Overseas aid a lifeline for millions

 

Sir, – Ruadhán Mac Cormaic raised important questions in his piece examining Africa’s low Covid-19 toll (“Africa’s low Covid-19 toll shatters perception bias”, Opinion & Analysis, October 3rd). It is indeed a great relief that the virus has not resulted in the numbers of deaths we have seen in other parts of the world. Africa’s low death toll, relative to Europe and the Americas, has also confronted fatalistic perceptions about the continent and provided much-needed hope for the world’s potential to deal with this pandemic comprehensively.

It must be remembered, however that the virus has still caused immense secondary hardship, what the article refers to as “collateral damage” – the broader public health impact, the increase in gender-based violence, early marriage and the exploitation of children in many parts of the world. The economic and social impact of the virus and the impact of lockdown measures are being felt everywhere but the impact on the African continent – where one-in-three people are living on less than $1.90 per day – is particularly devastating.

Over the past six months, Concern has witnessed vulnerability at a level we have never seen before. There is a short distance between being poor but surviving to being destitute and desperate, a distance shortened quite shockingly by the many impacts of the pandemic.

Concern has been monitoring the impact of lockdown strategies on communities in Sierra Leone, Somalia, Bangladesh and Malawi over the last six months. What we observed in each of the four countries was swift action from government to manage misinformation and put controls in place to minimise the spread of the virus. Public health systems may be weak in many countries but there is often vast experience in managing outbreaks of infectious diseases.

The harsh reality for many of the most vulnerable people has been the financial impact of lockdown guidelines and disease control regulations. Soap and hand-sanitiser cost money as do face masks, and families reported needing to prioritise food over these items.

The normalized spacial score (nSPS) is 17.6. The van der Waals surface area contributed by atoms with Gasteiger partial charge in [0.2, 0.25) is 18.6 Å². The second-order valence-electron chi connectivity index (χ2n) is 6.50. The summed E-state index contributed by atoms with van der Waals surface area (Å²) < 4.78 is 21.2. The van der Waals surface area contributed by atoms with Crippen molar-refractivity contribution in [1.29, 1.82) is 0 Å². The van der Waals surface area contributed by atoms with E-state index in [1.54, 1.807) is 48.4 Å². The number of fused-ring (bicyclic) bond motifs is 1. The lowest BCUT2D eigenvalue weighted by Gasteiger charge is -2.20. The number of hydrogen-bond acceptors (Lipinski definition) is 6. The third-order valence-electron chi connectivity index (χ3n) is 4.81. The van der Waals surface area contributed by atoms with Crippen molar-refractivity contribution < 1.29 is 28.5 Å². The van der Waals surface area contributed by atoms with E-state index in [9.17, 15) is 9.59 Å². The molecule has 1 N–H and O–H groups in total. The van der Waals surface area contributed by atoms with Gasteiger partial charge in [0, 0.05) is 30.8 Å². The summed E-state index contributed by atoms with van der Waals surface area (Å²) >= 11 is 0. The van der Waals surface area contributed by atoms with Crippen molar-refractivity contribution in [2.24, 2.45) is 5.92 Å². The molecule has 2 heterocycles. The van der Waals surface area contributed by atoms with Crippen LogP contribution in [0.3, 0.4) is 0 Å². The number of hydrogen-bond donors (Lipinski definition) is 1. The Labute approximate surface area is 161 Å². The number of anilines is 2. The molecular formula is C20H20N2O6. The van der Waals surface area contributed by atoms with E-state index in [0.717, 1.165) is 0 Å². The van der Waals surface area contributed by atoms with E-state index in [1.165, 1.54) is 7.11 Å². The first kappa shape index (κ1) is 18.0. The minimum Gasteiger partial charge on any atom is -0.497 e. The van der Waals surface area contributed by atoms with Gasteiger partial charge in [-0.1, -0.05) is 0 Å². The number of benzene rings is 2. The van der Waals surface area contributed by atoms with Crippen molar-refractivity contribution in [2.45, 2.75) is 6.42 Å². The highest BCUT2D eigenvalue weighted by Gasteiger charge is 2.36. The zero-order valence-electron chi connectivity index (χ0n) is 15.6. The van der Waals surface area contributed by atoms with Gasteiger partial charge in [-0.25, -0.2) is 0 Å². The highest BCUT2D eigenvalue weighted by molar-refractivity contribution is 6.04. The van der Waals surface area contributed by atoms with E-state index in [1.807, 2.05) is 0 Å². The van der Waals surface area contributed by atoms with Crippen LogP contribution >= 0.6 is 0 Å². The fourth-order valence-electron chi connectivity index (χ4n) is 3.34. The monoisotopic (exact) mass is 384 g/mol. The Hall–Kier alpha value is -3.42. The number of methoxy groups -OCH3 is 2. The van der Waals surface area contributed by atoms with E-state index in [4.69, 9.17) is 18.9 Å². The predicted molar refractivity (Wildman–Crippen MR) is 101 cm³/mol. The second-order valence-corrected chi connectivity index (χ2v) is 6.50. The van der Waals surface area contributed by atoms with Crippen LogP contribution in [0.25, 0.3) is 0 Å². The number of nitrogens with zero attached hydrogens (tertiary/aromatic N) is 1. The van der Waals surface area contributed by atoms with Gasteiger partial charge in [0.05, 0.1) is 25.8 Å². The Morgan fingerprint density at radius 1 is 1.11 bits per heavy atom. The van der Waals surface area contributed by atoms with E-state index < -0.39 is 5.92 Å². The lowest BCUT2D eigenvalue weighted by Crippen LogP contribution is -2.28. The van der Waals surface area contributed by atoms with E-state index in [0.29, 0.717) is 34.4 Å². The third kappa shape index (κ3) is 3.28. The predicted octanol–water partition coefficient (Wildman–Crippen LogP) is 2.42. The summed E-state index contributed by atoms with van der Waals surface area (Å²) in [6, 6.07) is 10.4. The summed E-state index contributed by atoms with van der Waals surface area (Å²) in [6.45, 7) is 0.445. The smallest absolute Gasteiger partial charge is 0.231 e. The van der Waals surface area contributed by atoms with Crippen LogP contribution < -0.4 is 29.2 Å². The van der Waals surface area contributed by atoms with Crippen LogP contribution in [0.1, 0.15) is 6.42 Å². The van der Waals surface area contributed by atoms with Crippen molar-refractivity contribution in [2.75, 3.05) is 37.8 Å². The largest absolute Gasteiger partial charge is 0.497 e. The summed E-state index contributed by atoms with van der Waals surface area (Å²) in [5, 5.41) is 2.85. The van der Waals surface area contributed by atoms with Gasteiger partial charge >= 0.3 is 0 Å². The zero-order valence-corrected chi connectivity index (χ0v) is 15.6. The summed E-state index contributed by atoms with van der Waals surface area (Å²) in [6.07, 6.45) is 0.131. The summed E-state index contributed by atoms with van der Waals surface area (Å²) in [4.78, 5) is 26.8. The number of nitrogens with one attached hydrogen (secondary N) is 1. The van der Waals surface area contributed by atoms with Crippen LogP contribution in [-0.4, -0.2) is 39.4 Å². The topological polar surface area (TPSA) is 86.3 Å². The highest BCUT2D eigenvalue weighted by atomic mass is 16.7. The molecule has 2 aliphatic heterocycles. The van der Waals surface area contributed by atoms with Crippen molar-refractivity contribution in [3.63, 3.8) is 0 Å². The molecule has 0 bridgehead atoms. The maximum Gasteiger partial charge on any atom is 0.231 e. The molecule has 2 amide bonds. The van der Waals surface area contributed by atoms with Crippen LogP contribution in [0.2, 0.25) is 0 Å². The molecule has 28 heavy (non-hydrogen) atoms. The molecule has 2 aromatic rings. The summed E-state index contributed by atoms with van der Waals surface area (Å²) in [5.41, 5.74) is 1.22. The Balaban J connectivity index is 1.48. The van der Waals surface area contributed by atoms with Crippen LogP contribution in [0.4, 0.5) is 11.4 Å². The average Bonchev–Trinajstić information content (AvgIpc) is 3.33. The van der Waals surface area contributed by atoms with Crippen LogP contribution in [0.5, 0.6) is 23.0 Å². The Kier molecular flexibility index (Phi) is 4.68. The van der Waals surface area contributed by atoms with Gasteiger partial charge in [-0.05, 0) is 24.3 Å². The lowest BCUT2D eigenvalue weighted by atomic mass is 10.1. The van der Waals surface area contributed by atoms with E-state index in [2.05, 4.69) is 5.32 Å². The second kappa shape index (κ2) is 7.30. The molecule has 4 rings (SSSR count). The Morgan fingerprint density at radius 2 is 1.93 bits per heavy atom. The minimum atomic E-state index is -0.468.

Higher costs for basic food stuffs like rice, fruit and vegetables food have forced families to reduce their meals to one per day, limit the portion size of each meal, and dilute milk for children to make things last longer. Selling household assets, from beds and radios to goats and chickens, is one of the main coping strategies reported in our research.

The next few months will be tough for us all but tougher on those who have spent everything to make it this far. The economic effects as people lose their current employment, their opportunities for short-term work are curtailed, overseas remittances fall and returns on small-scale trading businesses decline will be severe.

The long-term impact on children of increased levels of hunger and malnutrition will have repercussions for many years, and the impact of the pandemic on their education, in particular for girls, has the potential to irrevocably damage their longer-term opportunities.

Ireland’s overseas aid is an essential lifeline for millions of the world’s most vulnerable people. For many of those who are caught up in conflict and displacement, in the merciless effects of climate-driven drought, or in the hardest grip of this ferocious pandemic, Ireland’s contribution to overseas assistance is a source of support that has never been more vital than at this moment.

If we are to protect the most vulnerable as we strive to overcome Covid-19, we must retain and strengthen this line of support in next week’s budget. – Yours, etc,

DOMINIC MacSORLEY,

Chief Executive,

Concern Worldwide,

Dublin 2.